Manokwari, West Papua (ANTARA) - A local named Alexander Sitanala, often called Echon by his colleagues, took a plunge into the calm waters of Doreri Bay in Manokwari District, West Papua Province.

Equipped only with a humble face mask, a snorkel, and a pair of fins, Echon began exploring the hidden world underneath the waters of the island of Nusmapi, commonly known as Lemon Island.

“There are an abundance of fish, including those of bigger sizes,” Echon said as he resurfaced after diving for over five minutes.

The chairperson of Ketapang Dive Community is not new to diving activities. To him, spending 5-10 minutes under water is just a piece of cake.

As a diver and environmental activist, Echon dove into the sea in the hopes of witnessing the positive impacts brought about by the “Sasi” tradition, which was recently implemented and concluded by the residents of Lemon Island, on the marine ecosystem there.

During the observance of the tradition, the residents were forbidden from extracting marine resources in an area of 48.8 hectares around Lemon Island. It is worth noting that 10.5 hectares of Lemon Island’s water area are home to coral reefs.

The people believe that misfortune would befall upon those who ignore the prohibition.

The people of Lemon Island conducted a ritual to commence a period of Sasi, which they perceive as a means to preserve the marine ecosystem, on March 31 last year before performing another ritual to end it on May 25, 2024. Another period is planned to begin on August 1 of this year.

“Prior to the observance of Sasi, we saw only a handful of fish here. However, their population increased after we carried out the tradition. Moreover, we can now see turtles here,” Echon remarked.

The implementation of Sasi initiated by Lemon Island's residents and Bahtera Utrecht Church has proven to be instrumental in preserving the environment, he added while enjoying a fresh coconut.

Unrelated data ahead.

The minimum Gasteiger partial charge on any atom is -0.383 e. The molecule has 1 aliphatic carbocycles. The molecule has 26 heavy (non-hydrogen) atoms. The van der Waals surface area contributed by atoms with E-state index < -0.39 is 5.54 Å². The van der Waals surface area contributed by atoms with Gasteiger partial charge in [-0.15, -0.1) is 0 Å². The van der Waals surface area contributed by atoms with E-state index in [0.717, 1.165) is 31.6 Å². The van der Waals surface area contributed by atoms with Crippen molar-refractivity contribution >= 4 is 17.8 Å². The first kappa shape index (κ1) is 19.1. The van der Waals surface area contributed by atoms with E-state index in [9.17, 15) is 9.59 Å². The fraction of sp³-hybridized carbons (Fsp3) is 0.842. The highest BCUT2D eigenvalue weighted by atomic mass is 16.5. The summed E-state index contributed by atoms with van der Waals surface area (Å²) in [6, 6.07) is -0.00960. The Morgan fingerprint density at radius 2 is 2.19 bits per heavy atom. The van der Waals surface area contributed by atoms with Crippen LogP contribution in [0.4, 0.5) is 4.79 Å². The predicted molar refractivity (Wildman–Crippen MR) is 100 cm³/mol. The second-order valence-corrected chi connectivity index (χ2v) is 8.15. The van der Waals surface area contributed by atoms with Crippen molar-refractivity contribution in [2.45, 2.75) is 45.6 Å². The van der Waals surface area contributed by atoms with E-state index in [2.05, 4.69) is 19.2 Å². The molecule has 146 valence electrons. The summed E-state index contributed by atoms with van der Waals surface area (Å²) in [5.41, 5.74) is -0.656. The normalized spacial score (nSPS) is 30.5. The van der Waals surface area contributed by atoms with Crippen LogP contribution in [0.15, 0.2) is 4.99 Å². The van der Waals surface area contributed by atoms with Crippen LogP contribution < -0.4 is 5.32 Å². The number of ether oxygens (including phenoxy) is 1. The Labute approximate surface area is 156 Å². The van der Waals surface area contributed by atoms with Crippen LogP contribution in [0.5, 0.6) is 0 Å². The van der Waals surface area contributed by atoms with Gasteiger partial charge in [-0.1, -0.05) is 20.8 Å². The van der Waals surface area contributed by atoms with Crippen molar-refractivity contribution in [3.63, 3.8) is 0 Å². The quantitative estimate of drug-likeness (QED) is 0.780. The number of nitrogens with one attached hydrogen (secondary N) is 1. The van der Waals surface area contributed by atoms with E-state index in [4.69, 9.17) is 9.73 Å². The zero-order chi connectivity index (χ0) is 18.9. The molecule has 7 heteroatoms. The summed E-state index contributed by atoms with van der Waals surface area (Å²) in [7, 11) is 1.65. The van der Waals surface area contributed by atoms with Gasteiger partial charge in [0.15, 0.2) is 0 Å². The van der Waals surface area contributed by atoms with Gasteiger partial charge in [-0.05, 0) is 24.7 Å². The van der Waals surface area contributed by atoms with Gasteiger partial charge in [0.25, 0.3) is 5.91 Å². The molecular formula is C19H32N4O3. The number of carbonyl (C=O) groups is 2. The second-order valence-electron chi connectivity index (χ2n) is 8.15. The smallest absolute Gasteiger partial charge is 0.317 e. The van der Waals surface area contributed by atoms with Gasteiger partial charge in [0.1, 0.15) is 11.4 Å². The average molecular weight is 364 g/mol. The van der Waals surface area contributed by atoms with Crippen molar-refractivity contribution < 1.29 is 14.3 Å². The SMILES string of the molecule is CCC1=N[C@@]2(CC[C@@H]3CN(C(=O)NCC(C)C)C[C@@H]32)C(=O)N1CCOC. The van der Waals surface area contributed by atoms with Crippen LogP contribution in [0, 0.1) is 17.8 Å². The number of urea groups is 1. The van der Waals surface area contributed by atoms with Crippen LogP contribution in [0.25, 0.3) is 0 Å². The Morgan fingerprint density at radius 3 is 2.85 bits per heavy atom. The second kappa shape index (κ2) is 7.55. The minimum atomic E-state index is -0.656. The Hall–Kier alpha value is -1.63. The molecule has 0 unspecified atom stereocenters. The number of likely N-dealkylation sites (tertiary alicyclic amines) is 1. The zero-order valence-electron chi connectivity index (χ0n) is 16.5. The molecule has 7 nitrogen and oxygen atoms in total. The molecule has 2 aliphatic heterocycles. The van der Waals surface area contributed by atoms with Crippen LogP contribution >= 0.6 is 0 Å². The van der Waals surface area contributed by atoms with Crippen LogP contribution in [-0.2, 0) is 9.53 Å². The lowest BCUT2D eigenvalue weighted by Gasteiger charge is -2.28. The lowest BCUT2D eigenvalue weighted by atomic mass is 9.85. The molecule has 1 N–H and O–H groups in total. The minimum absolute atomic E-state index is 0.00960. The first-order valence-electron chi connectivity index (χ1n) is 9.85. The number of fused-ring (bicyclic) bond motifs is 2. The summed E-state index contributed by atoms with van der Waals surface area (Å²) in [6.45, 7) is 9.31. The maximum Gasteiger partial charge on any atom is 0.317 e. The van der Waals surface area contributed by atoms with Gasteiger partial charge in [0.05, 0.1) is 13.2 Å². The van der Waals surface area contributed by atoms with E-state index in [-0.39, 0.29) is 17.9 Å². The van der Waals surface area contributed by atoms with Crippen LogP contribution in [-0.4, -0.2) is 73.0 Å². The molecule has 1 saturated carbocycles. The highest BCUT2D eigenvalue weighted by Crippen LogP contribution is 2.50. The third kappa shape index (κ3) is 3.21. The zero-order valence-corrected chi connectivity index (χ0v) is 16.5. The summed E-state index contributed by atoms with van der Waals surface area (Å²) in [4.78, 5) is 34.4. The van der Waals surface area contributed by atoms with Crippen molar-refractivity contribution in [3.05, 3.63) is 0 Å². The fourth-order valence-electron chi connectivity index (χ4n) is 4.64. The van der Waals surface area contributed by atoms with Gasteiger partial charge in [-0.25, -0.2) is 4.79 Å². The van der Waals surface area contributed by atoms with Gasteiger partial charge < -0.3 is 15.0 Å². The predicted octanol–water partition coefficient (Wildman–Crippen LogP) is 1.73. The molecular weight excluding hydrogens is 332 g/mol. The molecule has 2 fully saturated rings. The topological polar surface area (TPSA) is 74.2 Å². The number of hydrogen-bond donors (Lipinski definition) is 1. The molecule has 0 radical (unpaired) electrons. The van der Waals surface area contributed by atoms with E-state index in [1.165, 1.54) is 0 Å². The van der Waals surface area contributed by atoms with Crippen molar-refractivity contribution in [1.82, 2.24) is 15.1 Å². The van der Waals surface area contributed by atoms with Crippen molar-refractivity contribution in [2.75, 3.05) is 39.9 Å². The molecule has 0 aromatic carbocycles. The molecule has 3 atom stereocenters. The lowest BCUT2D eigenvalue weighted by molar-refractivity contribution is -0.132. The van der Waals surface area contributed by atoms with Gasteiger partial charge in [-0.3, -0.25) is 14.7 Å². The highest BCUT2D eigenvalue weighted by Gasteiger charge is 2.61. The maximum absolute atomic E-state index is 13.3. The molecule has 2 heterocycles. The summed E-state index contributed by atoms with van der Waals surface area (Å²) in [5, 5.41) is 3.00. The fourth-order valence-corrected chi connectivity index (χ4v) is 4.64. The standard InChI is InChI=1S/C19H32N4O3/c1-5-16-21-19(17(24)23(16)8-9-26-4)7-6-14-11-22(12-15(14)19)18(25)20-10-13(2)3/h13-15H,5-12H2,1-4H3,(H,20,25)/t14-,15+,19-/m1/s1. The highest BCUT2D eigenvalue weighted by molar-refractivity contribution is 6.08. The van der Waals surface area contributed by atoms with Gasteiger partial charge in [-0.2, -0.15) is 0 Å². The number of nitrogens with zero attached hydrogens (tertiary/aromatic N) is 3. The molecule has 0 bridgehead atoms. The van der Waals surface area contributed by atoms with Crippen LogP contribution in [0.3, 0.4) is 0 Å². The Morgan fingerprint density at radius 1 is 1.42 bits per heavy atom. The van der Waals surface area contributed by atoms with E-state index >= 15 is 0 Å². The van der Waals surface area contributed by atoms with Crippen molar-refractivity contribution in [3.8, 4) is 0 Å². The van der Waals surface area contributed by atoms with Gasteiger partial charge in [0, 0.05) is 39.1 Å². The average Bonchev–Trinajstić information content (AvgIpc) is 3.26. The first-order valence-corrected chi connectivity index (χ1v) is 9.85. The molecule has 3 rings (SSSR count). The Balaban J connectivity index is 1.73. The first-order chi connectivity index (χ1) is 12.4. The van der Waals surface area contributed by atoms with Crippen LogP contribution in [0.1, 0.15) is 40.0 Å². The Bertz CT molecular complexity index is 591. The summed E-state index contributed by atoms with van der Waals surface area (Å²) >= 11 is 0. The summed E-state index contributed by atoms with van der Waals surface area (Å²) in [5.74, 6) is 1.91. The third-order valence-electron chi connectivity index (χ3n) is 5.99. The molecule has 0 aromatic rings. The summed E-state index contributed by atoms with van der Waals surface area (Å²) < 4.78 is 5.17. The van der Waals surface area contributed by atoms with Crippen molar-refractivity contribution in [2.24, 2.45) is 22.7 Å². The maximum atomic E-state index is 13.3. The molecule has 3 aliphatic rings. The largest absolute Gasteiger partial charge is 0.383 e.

Due to the prohibition put in place during Sasi, the residents of Lemon Island had to sail and dive farther in order to catch fish. The people consider it as a requisite action to ensure the sustainability of the marine ecosystem, which serves as the source of their life.

Opposition to Sasi

Joel Rumbobiar, the holder of customary rights over Lemon Island, said that fishing was a source of livelihood for him and most residents of the island, as well as having economic importance.

The commencement of the Sasi period forced fishermen to sail farther to neighboring districts, such as West Papua's South Manokwari and Biak Numfor of Papua Province.

In addition to being prohibited from catching any fish in the determined area, the fishermen were also not allowed to resort to non-environmentally friendly methods and means that might harm coral reefs, such as the use of bombs and crowbars.

At first, some of the residents opposed Sasi. However, they changed their mind and even voiced their commitment to sustaining the tradition for years to come after we talked this matter out,” Rumbobiar remarked.

Sasi is not viewed merely as an effort to conserve the marine ecosystem. In fact, the people of Lemon Island believe that they can attract more divers and tourists to visit the island by maintaining the population of fish by following Sasi.

After observing Sasi, the people of Lemon Island came to realize the importance of ensuring the sustainability of the priceless marine ecosystem that they are blessed with.

Church's initiative

A representative of the Bahtera Utrecht Church, Yoseph Raubaba, noted that the church proposed the observance of Sasi and received backing from several NGOs, such as Kawal Papua Barat, Ecodefender, Econusa, and Ketapang Dive Community.

Raubaba said that in the past, the people of Lemon Island regarded Sasi as a ritual through which they sought help from their ancestors’ spirits to boost the population of fish.

He stated that currently, the people view the tradition in a broader sense, considering it as a way to express gratitude to God and take good care of his creations.

"We return what belongs to God," he affirmed.

On behalf of the Manokwari district government, Head of East Manokwari Sub-district Amos Andries Rumsayor echoed the local governments’ full support for the observance of Sasi on Lemon Island.

He praised the observance of the tradition, saying that it has helped in the restoration of the marine ecosystem within a single year.

Since Lemon Island lies within the region of Manokwari District, Rumsayor underlined the need for the district government and all residents of the island to work in synergy for the sake of the sustainability of the island’s marine biodiversity.

“The government and the people must share the responsibility to safeguard the beauty of the underwater ecosystem. We need to protect the environment and keep it clean,” he remarked.

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Editor: Rahmad Nasution
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